and the Eurasian tectonic plate.
2. The US Geological Survey said the Nepal's earthquake was 7.9 magnitude while there were some reported a magnitude of 8.1. It was also noticed that the magnitude was amended at a later time of reporting. What was the reason behind it ?
As different seismological monitoring centres receive data from different seismograph stations, their computed magnitudes may have slight differences. Besides, for stronger earthquakes, data from a larger number of seismograph stations and also seismograph stations located further away from the epicentre are normally required to obtain a more accurate analysis. Therefore the magnitude of stronger earthquake is often subject to amendments upon the reception of data from seismograph stations further away from the epicentre and recalculation.
Figure 4 Global Seismographic Network (till February 2015) . IRIS, IDA and USGS in the legend are the abbreviations of
Incorporated Institutions for Seismology Research, International Deployment of Accelerometers and US Geological
Survey respectively. The orange star over China denotes Hong Kong Po Shan Seismological Station.
3. What are the scales to quantify the intensity of an earthquake ?
Different countries or regions in the world adopt a certain earthquake intensity scale to quantify the tremor at different locations. In Hong Kong, the Modified Mercalli Scale (MMS)  is adopted. The MMS is scaled into 12 different levels, which are determined from the feel of tremor by human beings as well as the effects and severity of damages on building structures, etc. (Figure 5). The intensity of an earthquake at a certain location is related to both the magnitude of the earthquake and the distance of that location from the epicentre.
Figure 5 Modified Mercalli Scale (MMS).
4. How to monitor earthquakes and are they predictable ?
We set up seismograph station and utilise seismometers (Figure 6) to detect the seismic waves generated by earthquakes (Figure 7). Parameters such as origin time, epicenter, magnitude and depth of the earthquake can then be computed using the data collected from a network of seismograph stations. However, there is no reliable way yet to predict earthquakes even with the current state-of-the-art scientific knowledge and technology.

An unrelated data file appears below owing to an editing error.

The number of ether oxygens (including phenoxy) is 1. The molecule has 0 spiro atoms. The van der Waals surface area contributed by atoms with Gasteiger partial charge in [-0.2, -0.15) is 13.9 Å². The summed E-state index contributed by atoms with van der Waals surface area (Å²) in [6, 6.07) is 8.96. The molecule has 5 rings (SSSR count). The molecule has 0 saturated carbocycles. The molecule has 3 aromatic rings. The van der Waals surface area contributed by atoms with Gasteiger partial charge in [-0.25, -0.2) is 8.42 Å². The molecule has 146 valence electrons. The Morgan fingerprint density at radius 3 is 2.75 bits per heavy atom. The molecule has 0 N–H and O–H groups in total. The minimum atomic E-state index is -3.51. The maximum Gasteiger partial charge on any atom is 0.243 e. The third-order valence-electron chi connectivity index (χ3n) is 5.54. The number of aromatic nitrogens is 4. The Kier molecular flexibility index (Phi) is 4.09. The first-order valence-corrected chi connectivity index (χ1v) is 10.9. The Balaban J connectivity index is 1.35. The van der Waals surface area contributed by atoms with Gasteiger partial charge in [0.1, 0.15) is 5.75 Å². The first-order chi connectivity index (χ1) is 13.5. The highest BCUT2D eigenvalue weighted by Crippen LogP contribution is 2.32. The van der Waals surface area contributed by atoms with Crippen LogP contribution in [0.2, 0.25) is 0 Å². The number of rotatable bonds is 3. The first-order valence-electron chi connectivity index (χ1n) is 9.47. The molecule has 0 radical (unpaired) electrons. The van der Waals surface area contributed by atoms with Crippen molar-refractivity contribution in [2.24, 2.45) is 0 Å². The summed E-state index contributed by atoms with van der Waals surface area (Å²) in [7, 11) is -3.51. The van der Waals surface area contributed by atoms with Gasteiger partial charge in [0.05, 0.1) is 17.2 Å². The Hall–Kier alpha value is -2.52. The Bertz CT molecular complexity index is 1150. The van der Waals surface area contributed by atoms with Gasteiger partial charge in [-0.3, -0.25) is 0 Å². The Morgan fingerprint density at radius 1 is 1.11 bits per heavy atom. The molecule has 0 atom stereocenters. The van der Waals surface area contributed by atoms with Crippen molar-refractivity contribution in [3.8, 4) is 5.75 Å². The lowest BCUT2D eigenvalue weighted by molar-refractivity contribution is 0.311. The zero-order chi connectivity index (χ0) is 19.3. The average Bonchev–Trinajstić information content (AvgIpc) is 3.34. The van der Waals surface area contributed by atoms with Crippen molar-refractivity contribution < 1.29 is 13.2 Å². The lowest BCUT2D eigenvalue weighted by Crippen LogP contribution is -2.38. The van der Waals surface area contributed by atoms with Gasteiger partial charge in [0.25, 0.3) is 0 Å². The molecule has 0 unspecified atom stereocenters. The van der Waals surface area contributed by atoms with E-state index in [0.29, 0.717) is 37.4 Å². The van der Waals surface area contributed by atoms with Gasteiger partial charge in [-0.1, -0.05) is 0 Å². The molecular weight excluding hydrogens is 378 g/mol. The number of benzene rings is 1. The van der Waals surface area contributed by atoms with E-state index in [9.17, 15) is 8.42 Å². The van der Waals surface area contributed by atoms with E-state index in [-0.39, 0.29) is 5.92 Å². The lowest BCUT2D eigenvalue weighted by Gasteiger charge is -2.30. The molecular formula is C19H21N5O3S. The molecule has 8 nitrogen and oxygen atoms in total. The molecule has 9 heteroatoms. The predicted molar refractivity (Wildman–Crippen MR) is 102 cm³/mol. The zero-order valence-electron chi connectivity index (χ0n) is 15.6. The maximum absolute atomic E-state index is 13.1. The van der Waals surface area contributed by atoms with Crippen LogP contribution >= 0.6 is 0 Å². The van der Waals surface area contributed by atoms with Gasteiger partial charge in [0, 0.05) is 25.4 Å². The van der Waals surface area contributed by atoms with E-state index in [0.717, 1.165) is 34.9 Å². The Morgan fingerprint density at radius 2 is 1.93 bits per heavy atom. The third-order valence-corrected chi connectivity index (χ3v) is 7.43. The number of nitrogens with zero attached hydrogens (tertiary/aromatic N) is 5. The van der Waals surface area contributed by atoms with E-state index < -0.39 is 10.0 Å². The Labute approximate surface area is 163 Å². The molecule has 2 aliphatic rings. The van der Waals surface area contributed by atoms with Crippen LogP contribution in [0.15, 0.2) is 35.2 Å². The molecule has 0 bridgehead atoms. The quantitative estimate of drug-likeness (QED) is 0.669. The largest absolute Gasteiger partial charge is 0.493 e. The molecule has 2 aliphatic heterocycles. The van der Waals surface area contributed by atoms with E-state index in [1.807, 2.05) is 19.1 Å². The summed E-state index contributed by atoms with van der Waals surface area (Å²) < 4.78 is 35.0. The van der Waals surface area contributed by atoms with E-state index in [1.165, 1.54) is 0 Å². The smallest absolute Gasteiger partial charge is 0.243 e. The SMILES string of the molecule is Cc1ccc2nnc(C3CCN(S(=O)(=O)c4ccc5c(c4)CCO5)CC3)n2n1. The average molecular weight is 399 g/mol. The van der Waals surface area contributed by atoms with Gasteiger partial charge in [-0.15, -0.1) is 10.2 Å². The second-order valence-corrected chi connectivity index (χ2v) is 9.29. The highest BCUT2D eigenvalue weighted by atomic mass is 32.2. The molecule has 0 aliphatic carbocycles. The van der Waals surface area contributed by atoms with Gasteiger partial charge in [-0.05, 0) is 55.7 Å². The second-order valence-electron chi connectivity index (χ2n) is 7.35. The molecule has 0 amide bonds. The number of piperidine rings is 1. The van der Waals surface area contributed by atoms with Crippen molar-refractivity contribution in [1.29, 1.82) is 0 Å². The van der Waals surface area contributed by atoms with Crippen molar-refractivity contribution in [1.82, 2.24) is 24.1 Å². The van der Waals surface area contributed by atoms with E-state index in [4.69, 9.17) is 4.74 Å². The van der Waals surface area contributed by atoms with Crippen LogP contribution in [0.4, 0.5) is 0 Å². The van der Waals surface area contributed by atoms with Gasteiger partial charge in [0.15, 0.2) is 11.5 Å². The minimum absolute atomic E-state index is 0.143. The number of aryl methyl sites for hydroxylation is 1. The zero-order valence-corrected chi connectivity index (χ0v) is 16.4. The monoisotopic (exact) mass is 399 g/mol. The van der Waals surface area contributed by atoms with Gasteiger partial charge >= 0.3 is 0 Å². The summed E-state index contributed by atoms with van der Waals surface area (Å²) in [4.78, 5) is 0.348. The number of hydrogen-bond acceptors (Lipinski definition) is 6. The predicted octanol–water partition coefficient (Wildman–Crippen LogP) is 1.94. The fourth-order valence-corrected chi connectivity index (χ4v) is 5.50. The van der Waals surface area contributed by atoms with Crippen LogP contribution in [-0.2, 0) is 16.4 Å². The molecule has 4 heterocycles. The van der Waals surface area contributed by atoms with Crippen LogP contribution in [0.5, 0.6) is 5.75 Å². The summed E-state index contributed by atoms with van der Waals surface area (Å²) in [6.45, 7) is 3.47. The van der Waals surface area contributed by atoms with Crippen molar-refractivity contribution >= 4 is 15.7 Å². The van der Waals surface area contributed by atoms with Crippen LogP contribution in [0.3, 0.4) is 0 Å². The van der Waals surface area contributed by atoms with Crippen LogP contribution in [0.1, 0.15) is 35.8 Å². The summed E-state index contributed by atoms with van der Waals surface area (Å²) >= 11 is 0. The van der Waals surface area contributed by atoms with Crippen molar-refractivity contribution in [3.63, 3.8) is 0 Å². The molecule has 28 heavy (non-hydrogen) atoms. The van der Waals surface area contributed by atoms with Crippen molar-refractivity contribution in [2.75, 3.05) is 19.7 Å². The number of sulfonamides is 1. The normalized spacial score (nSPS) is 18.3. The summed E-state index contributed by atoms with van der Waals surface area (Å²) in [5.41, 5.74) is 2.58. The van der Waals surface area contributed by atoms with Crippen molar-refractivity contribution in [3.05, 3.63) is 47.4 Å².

Figure 6 Broadband seismometer used for detecting global earthquakes.
Figure 7 Seismic waveforms recorded by seismograph stations for the Nepal M7.9 earthquake on 25 April 2015.
5. What are the threats associated with an earthquake and the precautionary measures ?
The main threats of earthquakes include the collapse of buildings, landslides, breakdown of electricity supplying systems, fire hazards caused by the leakage of gaseous fuels, etc. Strong submarine earthquakes may trigger tsunamis, posing severe threats to coastal residents. When earthquake occurs, the first thing is to keep calm and then seek refuge as appropriate. Safety rules can be found in the Hong Kong Observatory's webpage.
Figure 8 Safety rules during the earthquake. For details please refer to the Observatory's webpage.
6. What was the world's deadliest earthquake recorded in recent years ?
If the casualties brought by tsunami triggered by an earthquake were also taken into account, the disastrous magnitude 9.1 earthquake that occurred west of northern Sumatra over the Indian Ocean on 26 December 2004 and its associated tsunami resulted in a death toll of over 220 thousands, which was the world's deadliest earthquake in recent years .
Figure 9 Aftermath of the tsunami in Thailand generated by the magnitude 9.1 earthquake in the Indian Ocean in 2004
(Photos: Courtesy of Dr Wong Wing-tak).
7. Is Hong Kong vulnerable to earthquake ?
Most earthquakes of the world occur along the boundaries of crustal tectonic plates. Hong Kong lies within the Eurasian Plate and is at a distance from the nearest plate boundary (Figure 10). It is not located at an active seismic belt. According to the assessment of the Geotechnical Engineering Office of the Civil Engineering and Development Department, the earthquake risk in Hong Kong is low to medium. Notwithstanding this, members of the public should know more about earthquakes and understand the safety rules during and after earthquakes, especially when they travel in areas where earthquakes frequently occur.
Figure 10 Position of Hong Kong within the global tectonic plates (indicated by the red arrow).
The Observatory always attaches great importance to the work on earthquake monitoring. Under the trend of globalisation, many people often travel to places outside Hong Kong and the messages of earthquakes occurring around the world are vital to the public. The Observatory endeavours to enhance the dissemination of information on earthquakes. The global Quick Earthquake Messages service was launched in 2011 (https://twitter.com/HKOEARTHQUAKE5C and https://twitter.com/HKOEARTHQUAKE6C). The information is also accessible on the mobile app "MyObservatory", the Observatory's webpage and Weibo, providing the public with timely information on global earthquakes.
 IRIS webpage
 Hong Kong Observatory's webpage
 USGS webpage